July is International Bone Cancer and Sarcoma Awareness Month. By supporting Australian Cancer Research Foundation, you help fund cutting-edge research into all types of cancer, including Bone Cancer. We would like to take this opportunity to answer some frequently asked questions about this type of cancer.
Bone Cancer Awareness month is an opportunity to bring public awareness to Bone Cancer and stand in solidarity with those who will be impacted by this disease. It is also a time to give our sincere thanks to all those working tirelessly on better ways to prevent, detect and treat Bone Cancer.
Bone Cancer begins when bone cells multiply unusually and rapidly and begin to break down the bone. Bone Cancer cells can also break away from the bone and travel to other bones, or other organs in the body when they can continue to grow as secondary tumours.
Primary Bone Cancer is very rare. More often, people with cancer in their bones have a secondary cancer from somewhere else in the body. When the secondary cancer starts to grow within the bone, it still represents the original cell type (ie. a breast cancer cell, or a lung cancer cell for example), and is best treated as such.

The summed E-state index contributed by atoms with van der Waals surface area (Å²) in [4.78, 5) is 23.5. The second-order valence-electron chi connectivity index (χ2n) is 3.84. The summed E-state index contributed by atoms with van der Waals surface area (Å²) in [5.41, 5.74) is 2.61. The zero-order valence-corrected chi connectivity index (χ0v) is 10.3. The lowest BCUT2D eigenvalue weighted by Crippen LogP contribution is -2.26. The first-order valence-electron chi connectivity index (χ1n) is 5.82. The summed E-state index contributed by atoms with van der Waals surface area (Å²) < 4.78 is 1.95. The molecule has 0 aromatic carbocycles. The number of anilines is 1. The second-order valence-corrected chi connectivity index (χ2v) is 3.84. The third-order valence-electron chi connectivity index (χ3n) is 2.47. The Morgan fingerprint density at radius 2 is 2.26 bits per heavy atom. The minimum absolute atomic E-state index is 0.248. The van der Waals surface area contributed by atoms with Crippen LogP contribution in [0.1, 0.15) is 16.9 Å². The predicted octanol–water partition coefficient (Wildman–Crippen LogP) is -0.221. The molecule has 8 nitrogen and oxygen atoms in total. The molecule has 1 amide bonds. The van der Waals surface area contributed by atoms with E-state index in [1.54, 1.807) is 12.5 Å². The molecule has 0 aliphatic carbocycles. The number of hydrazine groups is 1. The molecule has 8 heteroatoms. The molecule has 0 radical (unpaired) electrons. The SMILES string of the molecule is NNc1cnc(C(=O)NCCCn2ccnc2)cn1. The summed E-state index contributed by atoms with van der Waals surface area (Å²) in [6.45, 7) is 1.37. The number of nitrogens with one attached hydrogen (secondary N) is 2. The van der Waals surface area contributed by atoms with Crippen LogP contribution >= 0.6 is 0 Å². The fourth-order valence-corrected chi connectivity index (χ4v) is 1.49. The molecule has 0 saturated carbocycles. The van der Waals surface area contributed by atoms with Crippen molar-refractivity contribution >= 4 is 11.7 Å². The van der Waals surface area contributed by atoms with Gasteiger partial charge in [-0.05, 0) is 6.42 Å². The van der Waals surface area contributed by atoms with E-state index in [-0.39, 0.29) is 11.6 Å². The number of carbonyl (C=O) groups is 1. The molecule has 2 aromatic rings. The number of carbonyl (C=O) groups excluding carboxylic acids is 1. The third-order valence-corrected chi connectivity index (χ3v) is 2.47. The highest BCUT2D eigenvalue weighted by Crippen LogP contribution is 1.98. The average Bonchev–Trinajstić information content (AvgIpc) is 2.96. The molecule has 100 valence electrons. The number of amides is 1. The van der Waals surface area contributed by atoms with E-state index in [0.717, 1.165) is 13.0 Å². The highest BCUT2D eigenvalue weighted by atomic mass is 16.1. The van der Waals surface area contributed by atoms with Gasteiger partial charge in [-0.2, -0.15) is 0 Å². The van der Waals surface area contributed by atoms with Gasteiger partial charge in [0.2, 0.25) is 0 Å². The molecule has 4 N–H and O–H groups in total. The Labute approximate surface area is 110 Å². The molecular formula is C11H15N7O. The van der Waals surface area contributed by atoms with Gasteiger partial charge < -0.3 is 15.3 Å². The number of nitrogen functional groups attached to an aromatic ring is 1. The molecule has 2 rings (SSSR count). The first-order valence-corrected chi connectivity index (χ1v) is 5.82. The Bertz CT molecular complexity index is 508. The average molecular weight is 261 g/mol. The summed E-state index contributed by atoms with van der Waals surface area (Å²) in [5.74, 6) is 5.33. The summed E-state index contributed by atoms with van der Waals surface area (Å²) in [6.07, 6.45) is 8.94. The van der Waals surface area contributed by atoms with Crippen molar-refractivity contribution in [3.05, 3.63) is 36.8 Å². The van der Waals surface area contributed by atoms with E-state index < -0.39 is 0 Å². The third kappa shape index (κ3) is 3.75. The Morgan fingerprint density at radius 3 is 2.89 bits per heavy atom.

While any cancer type can spread to the bone, the most common are breast, lung, kidney, thyroid, and prostate. Bone metastases most often arise in the hip, thighbone, shoulder, and spine.
The most common form of Bone Cancer is known as Osteosarcoma, which is most commonly diagnosed in teenagers.
Bone Cancer Awareness Month is held annually in July. It is marked across the world to raise both awareness and funds for bone cancer.
The official ribbon colour for Bone Cancer Awareness Month is yellow.
Why not host a yellow themed Cuppa for Cancer to raise funds for Bone Cancer Research? Or even a yellow gala ball to help bring us closer to a world without cancer? There are so many ways to get involved in fundraising for cancer awareness. Check out our list of socially distanced cancer fundraising ideas.
Made possible only by the generosity of our amazing supporters, ACRF have funded a number of world-class projects into bone cancers.
These include the creation and expansion of the ACRF Rational Drug Discovery Centre at St Vincent’s Institute of Medical Research, and the ACRF Comprehensive Cancer Genomics Facility at the Diamantina Institute, University of Queensland.
If you would like to support more Bone Cancer research projects such as these, you can donate here. We’re so thankful for your support.